This comely garden setting in this small home's backyard shows how careful planning can produce an outstanding design. K&D Landscape Management used unusual wood fencing material for the pergola and to line the perimeter of the yard and added colorful small and large scale plants for balance and interest. A well-conceived lighting plan, as seen here, produces a dramatic effect.
This small urban landscape design for the entry of a 1920s hillside house incorporates an eclectic mix of plantings with contemporary hardscape design using bluestone and pebbles. A custom-designed interpretation of the old carriage house doors updated the look while respecting the integrity of the architecture. The space is completed by a fountain which provides a welcoming presence for people as well as hummingbirds.
For this small urban home, K&D Landscape Management used over-sized plants in this garden enclosure to balance the larger scale patio furniture and wood fencing materials used in the design. Colorful plants and urns were placed strategically around the garden for a lovely and inviting presentation.
As with all city gardens, space is at a premium, and in planning a great design, sometimes we are stuck with an eyesore. For this project, the landscapers at K&D Landscape Management built an outdoor pergola to mitigate the obtrusiveness of an structure that had to remain intact. With their magic wand, they transformed this piece into an attractive backdrop for the owners' outdoor grill, using the same fencing material that encloses the property.
A sliding aluminum gate opens to a courtyard with a dining area. The artistry of the design by Matthew Cunningham, winner of a 2015 Association of Professional Landscape Designers award, matches the style of the urban courtyard, which also features western red cedar fencing.
Low-maintenance landscaping and artificial turf groundcover create a lush green space on this urban rooftop deck. A combination of planters and container gardens are integrated into the contemporary design, giving guests a variety of foliage to admire both indoors and out.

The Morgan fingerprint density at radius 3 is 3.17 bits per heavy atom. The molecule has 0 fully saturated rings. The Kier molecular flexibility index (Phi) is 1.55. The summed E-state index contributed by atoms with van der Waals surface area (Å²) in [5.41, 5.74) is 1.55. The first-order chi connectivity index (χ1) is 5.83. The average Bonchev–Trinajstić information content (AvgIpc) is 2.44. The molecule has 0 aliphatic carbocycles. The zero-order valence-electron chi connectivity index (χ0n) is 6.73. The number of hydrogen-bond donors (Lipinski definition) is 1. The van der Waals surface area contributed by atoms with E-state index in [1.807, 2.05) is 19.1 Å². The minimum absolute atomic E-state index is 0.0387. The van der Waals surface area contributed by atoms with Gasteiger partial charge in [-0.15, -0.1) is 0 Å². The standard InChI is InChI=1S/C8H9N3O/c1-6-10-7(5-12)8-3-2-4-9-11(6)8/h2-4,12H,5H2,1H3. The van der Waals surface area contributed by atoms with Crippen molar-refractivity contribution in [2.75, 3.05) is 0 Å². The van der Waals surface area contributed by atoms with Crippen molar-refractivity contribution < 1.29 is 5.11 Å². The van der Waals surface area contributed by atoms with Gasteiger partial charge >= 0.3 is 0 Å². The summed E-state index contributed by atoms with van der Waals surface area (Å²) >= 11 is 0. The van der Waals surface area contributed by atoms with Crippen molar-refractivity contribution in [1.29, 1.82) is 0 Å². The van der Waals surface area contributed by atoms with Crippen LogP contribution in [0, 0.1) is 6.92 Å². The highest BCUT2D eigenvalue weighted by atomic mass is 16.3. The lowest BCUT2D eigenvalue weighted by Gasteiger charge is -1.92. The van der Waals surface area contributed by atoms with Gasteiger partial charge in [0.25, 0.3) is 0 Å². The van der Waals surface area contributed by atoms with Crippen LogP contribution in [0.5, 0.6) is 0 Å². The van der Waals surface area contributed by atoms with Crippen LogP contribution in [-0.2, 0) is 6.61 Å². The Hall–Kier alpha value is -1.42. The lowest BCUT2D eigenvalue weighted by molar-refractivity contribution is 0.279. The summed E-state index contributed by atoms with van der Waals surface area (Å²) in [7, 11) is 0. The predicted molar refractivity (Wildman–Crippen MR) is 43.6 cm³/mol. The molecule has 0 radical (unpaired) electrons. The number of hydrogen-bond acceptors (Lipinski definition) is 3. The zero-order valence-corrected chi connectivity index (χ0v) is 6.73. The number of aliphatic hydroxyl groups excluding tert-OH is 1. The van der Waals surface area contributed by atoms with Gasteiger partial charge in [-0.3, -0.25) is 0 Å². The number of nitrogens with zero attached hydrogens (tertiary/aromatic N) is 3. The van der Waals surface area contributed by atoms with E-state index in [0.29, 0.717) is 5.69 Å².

Even small urban spaces can incorporate water features. This Minneapolis backyard is only 27-by-64 feet, but the landscape plan by Southview Design carved out space for a water fountain created with slabs of stacked New York bluestone. The overall yard won an award from the National Association of the Remodeling Industry.
The contained nature of a small urban courtyard gives you a huge opportunity to bring in a cool feature. Cultivators Design and Landscape purchased the orange container and retro-fitted a fountain around it for a custom industrial fountain. A fountain also can be cheaper than a waterfall. You can re-create the look as a DIY project using a garden pot you already own or hunting at yard sales.
Classic bungalow appeal with a modern twist and thoughtful landscaping gives this home a contemporary look that sets the stage for the rest of the home’s urban style. “The bungalow lifestyle is set back into nature and it’s cozy,” says interior designer Brian Patrick Flynn.
Even on an open terrace in a city setting, it’s possible to create a feeling of intimacy. Here, designer Magdalena Keck used perimeter plantings — a combination of evergreens and climbers in simple wood boxes — to soften the edges of the space and block exterior views. “We chose glass and steel for the furnishings to echo the city structures,” she says, “and to connect the inside of the apartment with the urban landscape outside.”
Harvard design students Carly Augustine and Nicolas Lee suggest in their rendering how the outdoors could be experienced within and around the home. With the shift to urban life, millennials are living in smaller, more condensed spaces, many times without private outdoor space, so their views of private/public indoor/outdoor are shifting, Augustine says. Their project won a 2015 American Society of Landscape Architects award.